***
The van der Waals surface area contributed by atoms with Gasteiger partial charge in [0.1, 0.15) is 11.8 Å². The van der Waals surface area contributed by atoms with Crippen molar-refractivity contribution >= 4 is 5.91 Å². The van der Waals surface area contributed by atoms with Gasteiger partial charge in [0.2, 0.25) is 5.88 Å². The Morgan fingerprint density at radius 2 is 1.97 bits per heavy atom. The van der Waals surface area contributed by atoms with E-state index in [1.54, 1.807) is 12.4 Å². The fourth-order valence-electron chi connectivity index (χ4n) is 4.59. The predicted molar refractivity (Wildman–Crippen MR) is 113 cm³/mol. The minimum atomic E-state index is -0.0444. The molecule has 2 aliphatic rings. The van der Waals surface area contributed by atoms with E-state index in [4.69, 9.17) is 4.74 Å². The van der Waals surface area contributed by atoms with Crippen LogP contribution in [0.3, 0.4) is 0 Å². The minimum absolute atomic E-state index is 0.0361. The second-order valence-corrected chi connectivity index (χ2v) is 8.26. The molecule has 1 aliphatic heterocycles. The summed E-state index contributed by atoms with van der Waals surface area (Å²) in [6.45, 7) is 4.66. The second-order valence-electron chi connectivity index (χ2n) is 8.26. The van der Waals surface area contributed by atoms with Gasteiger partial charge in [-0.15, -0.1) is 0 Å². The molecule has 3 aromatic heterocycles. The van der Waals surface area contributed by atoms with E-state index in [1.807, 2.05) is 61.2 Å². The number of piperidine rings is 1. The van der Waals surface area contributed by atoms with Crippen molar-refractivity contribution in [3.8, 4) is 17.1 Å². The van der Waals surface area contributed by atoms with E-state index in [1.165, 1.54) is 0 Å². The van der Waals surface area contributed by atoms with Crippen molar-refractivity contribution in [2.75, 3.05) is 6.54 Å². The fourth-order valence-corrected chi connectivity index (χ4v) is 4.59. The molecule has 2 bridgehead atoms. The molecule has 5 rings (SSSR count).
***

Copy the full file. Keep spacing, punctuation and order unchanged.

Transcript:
The van der Waals surface area contributed by atoms with Gasteiger partial charge in [0.1, 0.15) is 11.8 Å². The van der Waals surface area contributed by atoms with Crippen molar-refractivity contribution >= 4 is 5.91 Å². The van der Waals surface area contributed by atoms with Gasteiger partial charge in [0.2, 0.25) is 5.88 Å². The Morgan fingerprint density at radius 2 is 1.97 bits per heavy atom. The van der Waals surface area contributed by atoms with E-state index in [1.54, 1.807) is 12.4 Å². The fourth-order valence-electron chi connectivity index (χ4n) is 4.59. The predicted molar refractivity (Wildman–Crippen MR) is 113 cm³/mol. The minimum atomic E-state index is -0.0444. The molecule has 2 aliphatic rings. The van der Waals surface area contributed by atoms with E-state index in [4.69, 9.17) is 4.74 Å². The van der Waals surface area contributed by atoms with Crippen LogP contribution in [0.3, 0.4) is 0 Å². The minimum absolute atomic E-state index is 0.0361. The second-order valence-corrected chi connectivity index (χ2v) is 8.26. The molecule has 1 aliphatic heterocycles. The summed E-state index contributed by atoms with van der Waals surface area (Å²) in [6.45, 7) is 4.66. The second-order valence-electron chi connectivity index (χ2n) is 8.26. The van der Waals surface area contributed by atoms with Gasteiger partial charge in [-0.15, -0.1) is 0 Å². The molecule has 3 aromatic heterocycles. The van der Waals surface area contributed by atoms with E-state index in [1.807, 2.05) is 61.2 Å². The number of piperidine rings is 1. The van der Waals surface area contributed by atoms with Crippen molar-refractivity contribution in [3.8, 4) is 17.1 Å². The van der Waals surface area contributed by atoms with E-state index in [1.165, 1.54) is 0 Å². The van der Waals surface area contributed by atoms with Crippen molar-refractivity contribution in [2.75, 3.05) is 6.54 Å². The fourth-order valence-corrected chi connectivity index (χ4v) is 4.59. The molecule has 2 bridgehead atoms. The molecule has 5 rings (SSSR count).